Click here to get started today!
Charles Buck Theological Dictionary
A rite or ceremony of dedicating things or persons to the service of God. It is used for the benediction of the elements at the Eucharist: the ordination of bishops is also called consecration. The Mosaical law ordained that all the first-born, both of man and beast, should be sanctified or consecrated to God. We find also, that Joshua consecrated the Gibeonites, as David and Solomon did the Nethinims, to the service of the temple; and that the Hebrews sometimes consecrated their fields and cattle to the Lord, after which they were no longer in their power. Among the ancient Christians, the consecration of churches was performed with a great deal of pious solemnity. In what manner it was done for the first three ages is uncertain, the authentic accounts reaching no higher than the fourth century, when, in the peaceable reign of Constantine, churches were every where built and dedicated with great solemnity.
The Romanists have a great deal of foppery in the ceremonies of consecration, which they bestow on almost every thing; as bells, candles, books, water, oil, ashes, palms, swords, banners, pictures, crosses, agnus deis, roses, &c. In England, churches have been always consecrated with particular ceremonies, the form of which was left to the discretion of the bishop. That observed by Abp. Laud, in consecrating Saint Catherine Cree church in London, gave great offence, and well it might. It was enough, as one observes, to have made even a popish cardinal blush, and which no Protestant can read but with indignant concern. "The bishop, came attended with several of the high commission, and some civilians. At his approach to the west door of the church, which was shut, and guarded by halberdeers, some that were appointed for that purpose cried with a loud voice
Open, open, ye everlasting doors, that the King of Glory may come in! Presently the doors were opened, and the bishop, with some doctors and principal men entered. As soon as they were within the place, his lordship fell down upon his knees; and, with his eyes lifted up, and his arms spread abroad, said, This place is holy; the ground is holy: in the name of the Father, Son, and Holy Ghost, I pronounce it holy. Then, walking up the middle aisle towards the chancel, he took up some of the dust, and threw it into the air several times. When he approached near the rail of the communion table, he bowed towards it five or six times; and, returning, went round the church, with his attendants in procession; saying first the hundredth and then the nineteenth Psalm, as prescribed in the Roman Pontifical. He then read several collects, in one of which he prays God to accept of that beautiful building, and concludes thus: We consecrate this church, and separate it unto thee as Holy Ground, not to be profaned any more to common use. In another he prays
That ALL who should hereafter be buried within the circuit of this holy and sacred place, may rest in their sepulchres in peace, till Christ's coming to judgment, and may then rise to eternal life and happiness. Then the bishop, sitting under a cloth of state in the aisle of the chancel, near the communion table, took a written book in his hand, and pronounced curses upon those who should hereafter profane that holy place by musters of soldiers, or keeping profane law courts, or carrying burdens through it; and at the end of every curse he bowed to the east, and said, Let all the people say, Amen. When the curses were ended, which were about twenty, he pronounced a like number of blessings upon ALL that had any hand in framing and building that sacred and beautiful church; and on those that had given, or should hereafter give, any chalices, plate, ornaments, or other utensils; and, at the end of every blessing, he bowed to the east, and said, Let all the people say, Amen. After this came the sermon, then the sacrament, which the bishop consecrated and administered in the following manner:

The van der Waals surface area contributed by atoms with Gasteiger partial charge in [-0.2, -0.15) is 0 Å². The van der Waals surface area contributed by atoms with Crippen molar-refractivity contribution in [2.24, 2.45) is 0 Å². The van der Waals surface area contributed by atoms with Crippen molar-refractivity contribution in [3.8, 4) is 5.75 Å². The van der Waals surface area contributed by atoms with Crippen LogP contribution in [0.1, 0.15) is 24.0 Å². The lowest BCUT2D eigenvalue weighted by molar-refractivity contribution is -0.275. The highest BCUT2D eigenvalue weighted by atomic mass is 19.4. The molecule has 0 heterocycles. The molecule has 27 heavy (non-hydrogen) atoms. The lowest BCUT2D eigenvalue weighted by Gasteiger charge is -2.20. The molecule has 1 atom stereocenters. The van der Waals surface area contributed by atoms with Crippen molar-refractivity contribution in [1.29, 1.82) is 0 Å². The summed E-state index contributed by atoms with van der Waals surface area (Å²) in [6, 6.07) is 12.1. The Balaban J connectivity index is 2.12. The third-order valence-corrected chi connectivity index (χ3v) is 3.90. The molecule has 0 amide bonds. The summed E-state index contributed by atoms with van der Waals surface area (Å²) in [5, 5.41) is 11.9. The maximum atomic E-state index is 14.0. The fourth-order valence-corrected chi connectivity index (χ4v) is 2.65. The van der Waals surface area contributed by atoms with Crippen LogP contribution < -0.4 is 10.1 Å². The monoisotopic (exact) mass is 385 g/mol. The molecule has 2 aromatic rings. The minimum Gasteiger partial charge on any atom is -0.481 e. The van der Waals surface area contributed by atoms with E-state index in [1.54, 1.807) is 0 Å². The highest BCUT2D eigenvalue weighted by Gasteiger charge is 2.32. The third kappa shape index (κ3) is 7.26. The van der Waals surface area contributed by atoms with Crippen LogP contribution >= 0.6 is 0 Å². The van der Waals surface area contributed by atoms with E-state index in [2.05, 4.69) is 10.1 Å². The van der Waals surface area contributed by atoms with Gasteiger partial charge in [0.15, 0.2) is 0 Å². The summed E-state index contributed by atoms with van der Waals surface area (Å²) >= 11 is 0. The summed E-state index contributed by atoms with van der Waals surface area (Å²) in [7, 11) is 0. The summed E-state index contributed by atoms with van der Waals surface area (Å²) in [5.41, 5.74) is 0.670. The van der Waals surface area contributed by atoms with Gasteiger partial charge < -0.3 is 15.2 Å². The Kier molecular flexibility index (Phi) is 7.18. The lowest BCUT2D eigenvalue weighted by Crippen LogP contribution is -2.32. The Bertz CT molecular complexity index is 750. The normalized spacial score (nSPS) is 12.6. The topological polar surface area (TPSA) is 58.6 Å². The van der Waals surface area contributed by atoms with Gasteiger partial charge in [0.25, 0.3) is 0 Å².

As he approached the altar, he made five or six low bows; and coming up to the side of it, where the bread and wine were covered, he bowed seven times. Then, after reading many prayers, he came near the bread, and, gently lifting up the corner of the napkin, beheld it; and immediately letting fall the napkin, he retreated hastily a step or two, and made three low obeisances: his lordship then advanced, and, having uncovered the bread, bowed three times as before. Then he laid his hand on the cup, which was full of wine, with a cover upon it; which having let go, he stepped back, and bowed three times towards it; then he came near again, and lifting up the cover of the cup, looked in it; and seeing the wine, let fall the cover again, retired back, and bowed as before. Then the elements were consecrated; and the bishop, having first received, gave it to some principal men in their surplices, hoods, and tippets; after which, many prayers being said, the solemnity of the consecration ended."
These files are public domain.
Text Courtesy of BibleSupport.com. Used by Permission.
Buck, Charles. Entry for 'Consecration'. Charles Buck Theological Dictionary. https://www.studylight.org/dictionaries/eng/cbd/c/consecration.html. 1802.